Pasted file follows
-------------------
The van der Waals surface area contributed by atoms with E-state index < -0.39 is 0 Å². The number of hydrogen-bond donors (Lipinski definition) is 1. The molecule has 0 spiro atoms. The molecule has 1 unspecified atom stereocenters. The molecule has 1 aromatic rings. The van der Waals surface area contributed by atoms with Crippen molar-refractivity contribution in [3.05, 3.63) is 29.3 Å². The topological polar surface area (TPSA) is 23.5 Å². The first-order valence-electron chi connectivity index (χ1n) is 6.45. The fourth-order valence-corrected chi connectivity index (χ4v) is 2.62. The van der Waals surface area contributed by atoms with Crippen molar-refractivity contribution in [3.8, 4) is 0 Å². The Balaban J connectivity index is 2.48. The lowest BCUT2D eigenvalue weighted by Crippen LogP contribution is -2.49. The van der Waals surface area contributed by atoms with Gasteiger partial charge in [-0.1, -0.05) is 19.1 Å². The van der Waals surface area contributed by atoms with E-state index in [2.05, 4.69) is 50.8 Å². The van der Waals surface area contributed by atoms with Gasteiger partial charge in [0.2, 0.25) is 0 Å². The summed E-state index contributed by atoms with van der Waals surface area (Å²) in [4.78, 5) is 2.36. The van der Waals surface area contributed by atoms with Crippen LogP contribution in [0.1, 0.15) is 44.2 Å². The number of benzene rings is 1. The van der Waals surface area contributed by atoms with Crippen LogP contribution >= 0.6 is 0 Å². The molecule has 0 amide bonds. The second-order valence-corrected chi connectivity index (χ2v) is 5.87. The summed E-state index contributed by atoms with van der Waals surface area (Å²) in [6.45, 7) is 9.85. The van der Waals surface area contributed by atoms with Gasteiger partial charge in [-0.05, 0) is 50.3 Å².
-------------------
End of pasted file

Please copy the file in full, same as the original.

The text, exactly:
The van der Waals surface area contributed by atoms with E-state index < -0.39 is 0 Å². The number of hydrogen-bond donors (Lipinski definition) is 1. The molecule has 0 spiro atoms. The molecule has 1 unspecified atom stereocenters. The molecule has 1 aromatic rings. The van der Waals surface area contributed by atoms with Crippen molar-refractivity contribution in [3.05, 3.63) is 29.3 Å². The topological polar surface area (TPSA) is 23.5 Å². The first-order valence-electron chi connectivity index (χ1n) is 6.45. The fourth-order valence-corrected chi connectivity index (χ4v) is 2.62. The van der Waals surface area contributed by atoms with Crippen molar-refractivity contribution in [3.8, 4) is 0 Å². The Balaban J connectivity index is 2.48. The lowest BCUT2D eigenvalue weighted by Crippen LogP contribution is -2.49. The van der Waals surface area contributed by atoms with Gasteiger partial charge in [-0.1, -0.05) is 19.1 Å². The van der Waals surface area contributed by atoms with E-state index in [2.05, 4.69) is 50.8 Å². The van der Waals surface area contributed by atoms with Gasteiger partial charge in [0.2, 0.25) is 0 Å². The summed E-state index contributed by atoms with van der Waals surface area (Å²) in [4.78, 5) is 2.36. The van der Waals surface area contributed by atoms with Crippen LogP contribution in [0.1, 0.15) is 44.2 Å². The number of benzene rings is 1. The van der Waals surface area contributed by atoms with Crippen LogP contribution >= 0.6 is 0 Å². The molecule has 0 amide bonds. The second-order valence-corrected chi connectivity index (χ2v) is 5.87. The summed E-state index contributed by atoms with van der Waals surface area (Å²) in [6.45, 7) is 9.85. The van der Waals surface area contributed by atoms with Gasteiger partial charge in [-0.05, 0) is 50.3 Å².